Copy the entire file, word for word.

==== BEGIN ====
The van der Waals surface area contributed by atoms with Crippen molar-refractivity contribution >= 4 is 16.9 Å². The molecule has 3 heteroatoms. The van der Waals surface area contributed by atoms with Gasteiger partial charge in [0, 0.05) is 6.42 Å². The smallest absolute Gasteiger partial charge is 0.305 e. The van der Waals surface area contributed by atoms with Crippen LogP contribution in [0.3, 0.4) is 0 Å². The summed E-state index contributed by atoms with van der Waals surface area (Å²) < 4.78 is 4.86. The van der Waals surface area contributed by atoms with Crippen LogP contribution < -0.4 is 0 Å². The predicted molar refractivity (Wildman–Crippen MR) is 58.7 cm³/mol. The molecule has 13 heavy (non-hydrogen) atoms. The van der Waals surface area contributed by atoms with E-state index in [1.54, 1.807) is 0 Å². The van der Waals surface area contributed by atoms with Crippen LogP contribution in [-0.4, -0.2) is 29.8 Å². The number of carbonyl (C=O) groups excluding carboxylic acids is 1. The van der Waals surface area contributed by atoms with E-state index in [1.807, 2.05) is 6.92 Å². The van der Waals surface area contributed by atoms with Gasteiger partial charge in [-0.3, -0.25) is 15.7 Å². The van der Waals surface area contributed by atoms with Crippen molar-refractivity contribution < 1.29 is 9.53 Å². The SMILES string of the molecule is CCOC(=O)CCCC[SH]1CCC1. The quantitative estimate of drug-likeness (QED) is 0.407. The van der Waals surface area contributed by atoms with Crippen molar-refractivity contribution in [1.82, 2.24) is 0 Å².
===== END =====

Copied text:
The van der Waals surface area contributed by atoms with Crippen molar-refractivity contribution >= 4 is 16.9 Å². The molecule has 3 heteroatoms. The van der Waals surface area contributed by atoms with Gasteiger partial charge in [0, 0.05) is 6.42 Å². The smallest absolute Gasteiger partial charge is 0.305 e. The van der Waals surface area contributed by atoms with Crippen LogP contribution in [0.3, 0.4) is 0 Å². The summed E-state index contributed by atoms with van der Waals surface area (Å²) < 4.78 is 4.86. The van der Waals surface area contributed by atoms with Crippen LogP contribution < -0.4 is 0 Å². The predicted molar refractivity (Wildman–Crippen MR) is 58.7 cm³/mol. The molecule has 13 heavy (non-hydrogen) atoms. The van der Waals surface area contributed by atoms with E-state index in [1.54, 1.807) is 0 Å². The van der Waals surface area contributed by atoms with Crippen LogP contribution in [-0.4, -0.2) is 29.8 Å². The number of carbonyl (C=O) groups excluding carboxylic acids is 1. The van der Waals surface area contributed by atoms with E-state index in [1.807, 2.05) is 6.92 Å². The van der Waals surface area contributed by atoms with Gasteiger partial charge in [-0.3, -0.25) is 15.7 Å². The van der Waals surface area contributed by atoms with Crippen molar-refractivity contribution < 1.29 is 9.53 Å². The SMILES string of the molecule is CCOC(=O)CCCC[SH]1CCC1. The quantitative estimate of drug-likeness (QED) is 0.407. The van der Waals surface area contributed by atoms with Crippen molar-refractivity contribution in [1.82, 2.24) is 0 Å².